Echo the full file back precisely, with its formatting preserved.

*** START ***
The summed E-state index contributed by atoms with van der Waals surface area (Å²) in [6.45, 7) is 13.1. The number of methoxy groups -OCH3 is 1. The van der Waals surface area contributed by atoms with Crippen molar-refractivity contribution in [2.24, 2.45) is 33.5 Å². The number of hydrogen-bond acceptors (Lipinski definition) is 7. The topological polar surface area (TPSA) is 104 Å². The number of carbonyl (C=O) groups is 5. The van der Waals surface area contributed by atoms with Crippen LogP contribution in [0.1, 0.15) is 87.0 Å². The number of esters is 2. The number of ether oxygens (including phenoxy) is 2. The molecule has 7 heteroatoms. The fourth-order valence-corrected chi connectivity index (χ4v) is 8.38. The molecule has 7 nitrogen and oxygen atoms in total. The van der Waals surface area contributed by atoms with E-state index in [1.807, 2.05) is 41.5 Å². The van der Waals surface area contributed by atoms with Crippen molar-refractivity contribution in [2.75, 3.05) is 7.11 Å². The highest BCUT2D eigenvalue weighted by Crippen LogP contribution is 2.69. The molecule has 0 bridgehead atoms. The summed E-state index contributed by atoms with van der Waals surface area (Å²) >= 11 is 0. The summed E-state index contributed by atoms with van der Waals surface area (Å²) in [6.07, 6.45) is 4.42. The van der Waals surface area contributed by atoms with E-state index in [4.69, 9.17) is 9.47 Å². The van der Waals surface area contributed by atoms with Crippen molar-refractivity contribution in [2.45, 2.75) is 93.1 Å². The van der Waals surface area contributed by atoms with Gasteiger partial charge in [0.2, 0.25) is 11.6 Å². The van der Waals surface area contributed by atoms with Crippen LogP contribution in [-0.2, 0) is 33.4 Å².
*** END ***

The summed E-state index contributed by atoms with van der Waals surface area (Å²) in [6.45, 7) is 13.1. The number of methoxy groups -OCH3 is 1. The van der Waals surface area contributed by atoms with Crippen molar-refractivity contribution in [2.24, 2.45) is 33.5 Å². The number of hydrogen-bond acceptors (Lipinski definition) is 7. The topological polar surface area (TPSA) is 104 Å². The number of carbonyl (C=O) groups is 5. The van der Waals surface area contributed by atoms with Crippen LogP contribution in [0.1, 0.15) is 87.0 Å². The number of esters is 2. The number of ether oxygens (including phenoxy) is 2. The molecule has 7 heteroatoms. The fourth-order valence-corrected chi connectivity index (χ4v) is 8.38. The molecule has 7 nitrogen and oxygen atoms in total. The van der Waals surface area contributed by atoms with E-state index in [1.807, 2.05) is 41.5 Å². The van der Waals surface area contributed by atoms with Crippen molar-refractivity contribution in [2.75, 3.05) is 7.11 Å². The highest BCUT2D eigenvalue weighted by Crippen LogP contribution is 2.69. The molecule has 0 bridgehead atoms. The summed E-state index contributed by atoms with van der Waals surface area (Å²) >= 11 is 0. The summed E-state index contributed by atoms with van der Waals surface area (Å²) in [6.07, 6.45) is 4.42. The van der Waals surface area contributed by atoms with E-state index in [4.69, 9.17) is 9.47 Å². The van der Waals surface area contributed by atoms with Crippen molar-refractivity contribution in [2.45, 2.75) is 93.1 Å². The van der Waals surface area contributed by atoms with Gasteiger partial charge in [0.2, 0.25) is 11.6 Å². The van der Waals surface area contributed by atoms with Crippen LogP contribution in [-0.2, 0) is 33.4 Å².